...and we're back!
Chris Razzell and David Foley are first this morning, tag-team talking about Next generation BIM: deeper collaboration + greater trust = better results.
The example for this session is that architect does some electrical, but then the electrical enginers does his work, and so some electrical components are duplicated. The speakers are going to describe their experiences with designing RCPs (reflected ceiling plans):
1. Create lots of views for the architect
2. Set up colors for different electrical components, fire suppression, and so on
3. Architects sets up center lines for the electrical designer to locate service; this might take one or two passes
4. Add fire supression components, like smoke detectors, and adjust the location of components out of the way of each other
5. May need to adjust the scale of symbols.
A third presenter could not make it here, and he was going to speak on using Navisworks. In summary, the design team would access the Navisworks file through Dropbox, and see if there are any clashes. If not, then no resolution meeting was neede. Typically, the first clash detection is a scarey one, but then things get better over time as conflicts are adjusted.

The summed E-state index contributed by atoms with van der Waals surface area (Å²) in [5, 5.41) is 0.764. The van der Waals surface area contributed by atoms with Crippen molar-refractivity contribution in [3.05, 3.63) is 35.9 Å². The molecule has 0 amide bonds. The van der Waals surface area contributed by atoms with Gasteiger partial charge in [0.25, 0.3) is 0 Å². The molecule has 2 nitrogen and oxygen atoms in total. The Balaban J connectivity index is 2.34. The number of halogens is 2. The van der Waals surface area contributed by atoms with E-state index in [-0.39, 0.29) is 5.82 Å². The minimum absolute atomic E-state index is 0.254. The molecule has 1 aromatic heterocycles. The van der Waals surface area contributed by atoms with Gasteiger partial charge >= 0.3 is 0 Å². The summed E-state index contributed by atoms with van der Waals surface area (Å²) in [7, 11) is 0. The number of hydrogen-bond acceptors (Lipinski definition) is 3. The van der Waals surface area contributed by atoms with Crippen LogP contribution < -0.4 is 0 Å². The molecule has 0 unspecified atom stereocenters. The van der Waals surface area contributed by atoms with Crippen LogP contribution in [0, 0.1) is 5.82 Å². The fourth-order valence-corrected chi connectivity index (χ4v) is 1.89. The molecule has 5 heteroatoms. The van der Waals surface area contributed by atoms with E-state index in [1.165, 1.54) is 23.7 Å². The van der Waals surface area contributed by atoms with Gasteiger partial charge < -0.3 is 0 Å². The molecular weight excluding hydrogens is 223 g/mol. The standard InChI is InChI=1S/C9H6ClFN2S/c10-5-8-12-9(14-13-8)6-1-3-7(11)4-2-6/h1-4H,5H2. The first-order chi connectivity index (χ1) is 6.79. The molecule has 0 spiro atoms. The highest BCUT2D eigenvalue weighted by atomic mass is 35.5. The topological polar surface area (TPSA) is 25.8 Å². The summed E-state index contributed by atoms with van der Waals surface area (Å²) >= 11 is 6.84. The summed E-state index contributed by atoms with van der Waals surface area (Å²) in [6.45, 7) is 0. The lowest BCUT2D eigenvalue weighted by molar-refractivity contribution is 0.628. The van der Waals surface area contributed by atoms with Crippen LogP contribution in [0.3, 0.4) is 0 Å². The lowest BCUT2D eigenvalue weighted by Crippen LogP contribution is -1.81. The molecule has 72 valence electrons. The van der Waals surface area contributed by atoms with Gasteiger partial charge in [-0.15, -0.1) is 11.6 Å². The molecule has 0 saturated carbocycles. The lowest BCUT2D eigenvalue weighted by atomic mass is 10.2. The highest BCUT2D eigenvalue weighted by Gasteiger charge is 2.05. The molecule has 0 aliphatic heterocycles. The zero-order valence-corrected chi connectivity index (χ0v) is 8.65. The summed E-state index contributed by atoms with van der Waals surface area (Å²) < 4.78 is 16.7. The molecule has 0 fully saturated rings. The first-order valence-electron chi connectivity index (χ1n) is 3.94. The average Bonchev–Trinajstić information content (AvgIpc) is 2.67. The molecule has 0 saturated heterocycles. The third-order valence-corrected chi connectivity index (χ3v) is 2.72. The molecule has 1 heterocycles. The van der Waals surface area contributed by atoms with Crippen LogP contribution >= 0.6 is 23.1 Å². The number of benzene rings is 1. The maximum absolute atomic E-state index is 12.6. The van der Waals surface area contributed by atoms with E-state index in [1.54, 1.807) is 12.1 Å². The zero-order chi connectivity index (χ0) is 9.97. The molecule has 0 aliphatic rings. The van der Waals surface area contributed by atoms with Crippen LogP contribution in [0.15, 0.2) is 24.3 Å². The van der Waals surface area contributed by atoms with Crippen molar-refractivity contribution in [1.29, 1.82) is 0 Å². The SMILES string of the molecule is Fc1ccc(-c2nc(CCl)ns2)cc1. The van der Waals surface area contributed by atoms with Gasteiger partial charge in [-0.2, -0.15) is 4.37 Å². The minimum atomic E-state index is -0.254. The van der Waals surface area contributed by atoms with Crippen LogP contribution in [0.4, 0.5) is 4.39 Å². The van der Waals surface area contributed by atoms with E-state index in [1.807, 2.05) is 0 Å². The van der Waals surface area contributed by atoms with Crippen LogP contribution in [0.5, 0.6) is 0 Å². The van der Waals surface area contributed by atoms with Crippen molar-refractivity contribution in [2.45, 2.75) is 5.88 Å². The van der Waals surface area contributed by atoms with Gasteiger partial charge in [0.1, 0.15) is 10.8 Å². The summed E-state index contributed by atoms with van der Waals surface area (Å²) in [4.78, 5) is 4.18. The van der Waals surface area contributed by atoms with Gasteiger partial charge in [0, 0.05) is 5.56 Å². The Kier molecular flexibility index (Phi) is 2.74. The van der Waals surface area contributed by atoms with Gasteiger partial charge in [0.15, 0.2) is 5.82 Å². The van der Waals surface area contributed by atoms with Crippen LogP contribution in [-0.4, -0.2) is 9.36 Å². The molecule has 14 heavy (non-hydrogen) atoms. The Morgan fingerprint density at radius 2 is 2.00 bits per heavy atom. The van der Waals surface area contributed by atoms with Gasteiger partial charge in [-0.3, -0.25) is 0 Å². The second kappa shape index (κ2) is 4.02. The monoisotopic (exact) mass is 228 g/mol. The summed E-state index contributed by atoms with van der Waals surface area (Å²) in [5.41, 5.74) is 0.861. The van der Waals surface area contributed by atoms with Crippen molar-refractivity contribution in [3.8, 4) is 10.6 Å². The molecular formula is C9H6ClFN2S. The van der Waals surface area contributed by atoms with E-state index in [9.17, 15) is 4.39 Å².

The sun is back. Lunch is done. And it's time for the afternoon sessions.
First up is Martin Taurer (see figure below) relating to use the history of BIM - Yesterday, Today, and Tomorrow. The first BIM program was ArchiCAD, developed by Graphisoft of Hungary, who used the term "virtual buildings." The term BIM was first used with the launch of Revit in 2000.
(At this show, I heard a story about how ArchiCAD came to be. Back in the days when communisim was still be imposed on Eastern Europe, Russia required Hungary to use Soviet-developed plans for constructing buildings. But the Hungarians did not trust the quality of the Russian designs, and so write this 3D software for checking the validity of the plans.)
Mr Taurer is taking us through the history of CAD, first 2D and then 3D. Sonata was the legendary mother that spawned all other object-oriented architectural design packages. In the 1990s, 2D CAD vendors began acquiring firms and technologies to have their own 3D systems, such as Autodesk's pruchase of Softdesk and Bentley's use of technology from Bricsworks.
The other foremother is Reflex, acquired by PTC, briefly sold to end users, then acquired by Beck Systems, who call it Destini. Development on Revit began in 1997 by former programmers of Pro/E, under the name Charles River Software (the name of the river running through Boston). Launched in 2000, first only as a lease to keep a close relationship with customers. Two years later it was purchased by Autodesk, when Revit began running out of capital. The first name of Revit software was Perspective.